Any recipe for a Mexican dish that includes pork always captures my attention, particularly when it calls for boneless pork shoulder, a favorite cut for the crockpot. When I spotted this recipe with its interesting title in the food section of the Chicago Tribune around Super Bowl time, I immediately sat up straighter and took note. I saw that it included tomatillos, another of my favorite ingredients, so I was in hog heaven! OK, I promise—no more gratuitous porcine comments…
This was the first time I’ve ever made or had green chili, but it definitely won’t be the last. The boneless pork was melt-in-your-mouth tender, and the simple blended flavors of the tomatillos, chilies, onions, garlic, and chicken stock were outstanding.
I’ve added green chili to my list of favorite chili recipes, and you should, too!
Green Chili aka Mean Green Pig
- 3 1/2 pounds tomatillos, husked, rinsed, halved
- 1/4 cup olive oil
- 1/2 tsp. salt
- 2 1/2 pounds boneless pork shoulder (aka Boston butt), cut into 1-inch pieces
- Freshly ground pepper
- 2 medium yellow onions, chopped
- 2 jalapeños, diced
- 3 cloves garlic, minced
- 2 poblano chilies, roasted, diced small
- 2 cups chicken stock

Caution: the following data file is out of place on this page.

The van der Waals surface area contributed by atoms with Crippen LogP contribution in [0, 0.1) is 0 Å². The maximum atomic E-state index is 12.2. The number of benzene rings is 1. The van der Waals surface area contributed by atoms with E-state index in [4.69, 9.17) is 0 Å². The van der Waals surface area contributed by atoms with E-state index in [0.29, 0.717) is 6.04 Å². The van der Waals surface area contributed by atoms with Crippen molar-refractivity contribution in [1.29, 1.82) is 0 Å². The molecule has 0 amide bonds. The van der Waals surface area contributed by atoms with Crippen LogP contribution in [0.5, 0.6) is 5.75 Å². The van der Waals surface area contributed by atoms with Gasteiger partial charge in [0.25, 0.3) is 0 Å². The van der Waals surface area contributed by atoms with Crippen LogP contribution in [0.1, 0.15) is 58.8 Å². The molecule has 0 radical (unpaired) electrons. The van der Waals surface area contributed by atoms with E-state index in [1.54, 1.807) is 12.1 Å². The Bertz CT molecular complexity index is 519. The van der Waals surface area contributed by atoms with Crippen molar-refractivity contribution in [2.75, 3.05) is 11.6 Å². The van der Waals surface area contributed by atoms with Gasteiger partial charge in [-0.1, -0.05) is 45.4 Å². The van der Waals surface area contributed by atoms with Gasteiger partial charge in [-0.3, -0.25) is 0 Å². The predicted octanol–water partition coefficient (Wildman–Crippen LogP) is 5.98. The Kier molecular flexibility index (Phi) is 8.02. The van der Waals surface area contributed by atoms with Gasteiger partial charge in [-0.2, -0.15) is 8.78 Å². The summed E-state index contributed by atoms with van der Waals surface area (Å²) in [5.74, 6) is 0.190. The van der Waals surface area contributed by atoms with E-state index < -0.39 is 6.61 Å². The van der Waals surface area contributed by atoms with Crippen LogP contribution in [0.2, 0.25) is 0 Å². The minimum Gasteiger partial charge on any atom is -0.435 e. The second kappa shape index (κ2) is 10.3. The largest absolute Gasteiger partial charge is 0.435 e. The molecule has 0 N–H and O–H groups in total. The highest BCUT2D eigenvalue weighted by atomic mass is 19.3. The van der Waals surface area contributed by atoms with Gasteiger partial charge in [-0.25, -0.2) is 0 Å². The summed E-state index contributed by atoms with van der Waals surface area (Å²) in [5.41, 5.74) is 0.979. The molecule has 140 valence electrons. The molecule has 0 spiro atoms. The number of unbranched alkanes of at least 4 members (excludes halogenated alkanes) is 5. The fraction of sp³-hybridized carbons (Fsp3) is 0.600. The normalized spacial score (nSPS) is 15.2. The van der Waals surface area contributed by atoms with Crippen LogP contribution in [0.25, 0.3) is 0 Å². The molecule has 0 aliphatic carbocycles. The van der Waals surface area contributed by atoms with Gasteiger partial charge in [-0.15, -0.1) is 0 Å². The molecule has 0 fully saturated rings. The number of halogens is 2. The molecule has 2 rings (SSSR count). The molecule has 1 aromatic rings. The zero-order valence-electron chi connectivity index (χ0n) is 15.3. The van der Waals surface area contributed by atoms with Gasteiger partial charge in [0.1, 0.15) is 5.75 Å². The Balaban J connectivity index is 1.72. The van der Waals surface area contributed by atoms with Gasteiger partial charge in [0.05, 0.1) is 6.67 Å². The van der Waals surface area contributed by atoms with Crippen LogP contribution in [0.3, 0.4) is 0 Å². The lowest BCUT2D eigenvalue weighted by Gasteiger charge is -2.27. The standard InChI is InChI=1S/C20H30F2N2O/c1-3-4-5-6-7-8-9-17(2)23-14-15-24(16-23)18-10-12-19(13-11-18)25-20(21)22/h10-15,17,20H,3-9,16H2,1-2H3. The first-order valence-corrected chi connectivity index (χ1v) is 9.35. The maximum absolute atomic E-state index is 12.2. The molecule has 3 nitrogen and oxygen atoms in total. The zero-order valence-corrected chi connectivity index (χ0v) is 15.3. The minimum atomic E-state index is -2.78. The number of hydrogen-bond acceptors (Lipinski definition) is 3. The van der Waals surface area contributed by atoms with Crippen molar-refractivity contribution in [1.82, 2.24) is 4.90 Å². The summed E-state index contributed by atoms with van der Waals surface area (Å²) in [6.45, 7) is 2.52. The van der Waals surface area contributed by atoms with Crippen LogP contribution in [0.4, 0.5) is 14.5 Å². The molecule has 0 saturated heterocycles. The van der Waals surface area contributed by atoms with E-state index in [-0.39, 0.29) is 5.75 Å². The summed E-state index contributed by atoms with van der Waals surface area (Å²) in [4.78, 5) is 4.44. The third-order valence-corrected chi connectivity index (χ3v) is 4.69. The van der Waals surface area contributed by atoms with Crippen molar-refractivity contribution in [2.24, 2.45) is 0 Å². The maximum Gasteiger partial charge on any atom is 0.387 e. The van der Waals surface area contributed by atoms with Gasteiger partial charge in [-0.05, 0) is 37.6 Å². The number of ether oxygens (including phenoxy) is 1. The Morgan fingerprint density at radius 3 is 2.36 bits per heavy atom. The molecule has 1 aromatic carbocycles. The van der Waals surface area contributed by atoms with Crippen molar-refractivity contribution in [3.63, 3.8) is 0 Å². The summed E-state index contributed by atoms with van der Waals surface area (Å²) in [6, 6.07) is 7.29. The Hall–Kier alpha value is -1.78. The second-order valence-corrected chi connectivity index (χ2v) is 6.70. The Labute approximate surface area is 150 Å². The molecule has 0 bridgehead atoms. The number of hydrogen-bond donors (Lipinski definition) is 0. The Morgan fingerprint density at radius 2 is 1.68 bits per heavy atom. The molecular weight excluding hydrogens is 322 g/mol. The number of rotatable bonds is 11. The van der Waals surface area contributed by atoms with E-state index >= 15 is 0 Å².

- Queso fresco or your preferred Mexican blend cheese
- Sour cream
1. Heat oven to 400 degrees. Toss half the tomatillos with 2 tablespoons olive oil and 1/4 teaspoon salt; place on a rimmed baking sheet. Roast 45 minutes. Meanwhile, puree remaining tomatillos in food processor; reserve 1 1/2 cups puree in a bowl. Add roasted tomatillos to processor; pulse until slightly chunky.
2. Season pork with remaining 1/4 teaspoon salt and pepper to taste. Heat remaining 2 tablespoons olive oil over medium-high heat in a large skillet; brown pork in batches. Transfer to a slow cooker. Add onions and jalapenos to skillet; cook until softened. Add garlic; cook 1 minute.
3. Put onions, jalapenos, garlic, poblanos, roasted tomatillos and chicken stock in the slow cooker. Cook on low until pork is falling-apart tender, about 6 hours. Add reserved tomatillo puree to pot; stir to incorporate. (Alternately, cook the chili in a Dutch oven on low until meat is tender, 2 hours or longer.)